Examining Cognitive Functioning Following TASER Exposure: A Randomized Controlled Trial

Michael White, Justin T. Ready, Robert J. Kane, Carl Yamashiro, Sharon Goldsworthy, Darya Bonds Mcclain

Research output: Contribution to journalArticle

3 Scopus citations


Summary: Individuals who experience electrical injury suffer significant, sometimes long-term deficits in neuropsychological functioning. The TASER, an electrical device used by thousands of police departments, generates a high-voltage (up to 50000V), low-amperage (2.1mA) current of electricity that is designed to disable a resistive criminal suspect. Questions have emerged regarding the potential for TASER exposure to cause impairment in cognitive functioning. In the current study, healthy human volunteers were randomly assigned to four groups, two of which received a TASER exposure. Participants completed a battery of cognitive tests before and after receiving their assigned treatment. Participants who received a TASER exposure experienced statistically meaningful declines in measures of verbal learning and memory, although deficits lasted less than 1hour. After TASER exposure, participants also self-reported significant difficulties with concentration, anxiety, and feeling overwhelmed. Other dimensions of cognitive functioning were not affected. Our findings show that the effects of TASER exposure on brain functioning are not well understood. Copyright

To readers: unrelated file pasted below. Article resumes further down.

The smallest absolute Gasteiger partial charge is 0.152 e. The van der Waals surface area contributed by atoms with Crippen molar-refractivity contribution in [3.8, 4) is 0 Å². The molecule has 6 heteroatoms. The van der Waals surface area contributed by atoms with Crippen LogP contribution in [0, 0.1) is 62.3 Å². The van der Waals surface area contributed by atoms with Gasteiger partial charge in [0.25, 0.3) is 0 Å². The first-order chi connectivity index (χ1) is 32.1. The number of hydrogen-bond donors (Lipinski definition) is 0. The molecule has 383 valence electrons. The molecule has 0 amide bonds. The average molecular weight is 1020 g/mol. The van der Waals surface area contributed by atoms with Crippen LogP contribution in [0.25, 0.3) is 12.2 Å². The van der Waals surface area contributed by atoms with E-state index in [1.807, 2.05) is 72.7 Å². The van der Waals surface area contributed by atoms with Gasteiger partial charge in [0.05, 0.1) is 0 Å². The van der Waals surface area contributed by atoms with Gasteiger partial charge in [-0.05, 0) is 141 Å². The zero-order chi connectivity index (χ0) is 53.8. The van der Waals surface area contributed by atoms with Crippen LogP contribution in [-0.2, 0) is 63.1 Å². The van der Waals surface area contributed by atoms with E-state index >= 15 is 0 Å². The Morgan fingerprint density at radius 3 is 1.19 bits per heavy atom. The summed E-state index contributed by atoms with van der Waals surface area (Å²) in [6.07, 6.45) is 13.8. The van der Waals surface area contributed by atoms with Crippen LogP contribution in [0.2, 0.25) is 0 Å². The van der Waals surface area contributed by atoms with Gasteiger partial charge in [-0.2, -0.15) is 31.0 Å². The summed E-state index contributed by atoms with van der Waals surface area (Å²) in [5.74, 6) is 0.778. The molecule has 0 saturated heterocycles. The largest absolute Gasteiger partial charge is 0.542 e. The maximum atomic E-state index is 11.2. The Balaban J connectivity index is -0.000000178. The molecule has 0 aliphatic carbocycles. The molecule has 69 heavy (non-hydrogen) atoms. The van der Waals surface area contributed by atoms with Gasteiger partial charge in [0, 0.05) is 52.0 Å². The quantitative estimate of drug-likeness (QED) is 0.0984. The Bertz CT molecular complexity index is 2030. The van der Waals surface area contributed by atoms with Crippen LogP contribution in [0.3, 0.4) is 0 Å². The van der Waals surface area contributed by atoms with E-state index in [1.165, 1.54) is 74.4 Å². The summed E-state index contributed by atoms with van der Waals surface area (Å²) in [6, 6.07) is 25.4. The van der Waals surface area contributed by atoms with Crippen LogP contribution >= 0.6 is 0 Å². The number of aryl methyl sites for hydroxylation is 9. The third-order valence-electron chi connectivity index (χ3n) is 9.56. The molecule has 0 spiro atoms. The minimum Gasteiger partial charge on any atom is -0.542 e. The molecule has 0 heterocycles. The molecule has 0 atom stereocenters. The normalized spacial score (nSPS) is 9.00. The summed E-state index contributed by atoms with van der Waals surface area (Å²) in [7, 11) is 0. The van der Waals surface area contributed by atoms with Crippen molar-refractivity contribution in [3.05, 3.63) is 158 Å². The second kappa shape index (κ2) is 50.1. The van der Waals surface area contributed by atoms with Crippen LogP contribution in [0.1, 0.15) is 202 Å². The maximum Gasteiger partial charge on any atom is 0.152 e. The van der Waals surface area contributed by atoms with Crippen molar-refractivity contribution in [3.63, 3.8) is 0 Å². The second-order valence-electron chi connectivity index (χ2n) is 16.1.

Original languageEnglish (US)
Pages (from-to)600-607
Number of pages8
JournalApplied Cognitive Psychology
Issue number4
StatePublished - 2015


ASJC Scopus subject areas

  • Experimental and Cognitive Psychology
  • Arts and Humanities (miscellaneous)
  • Developmental and Educational Psychology

Cite this

White, M., Ready, J. T., Kane, R. J., Yamashiro, C., Goldsworthy, S., & Bonds Mcclain, D. (2015). Examining Cognitive Functioning Following TASER Exposure: A Randomized Controlled Trial. Applied Cognitive Psychology, 29(4), 600-607. https://doi.org/10.1002/acp.3128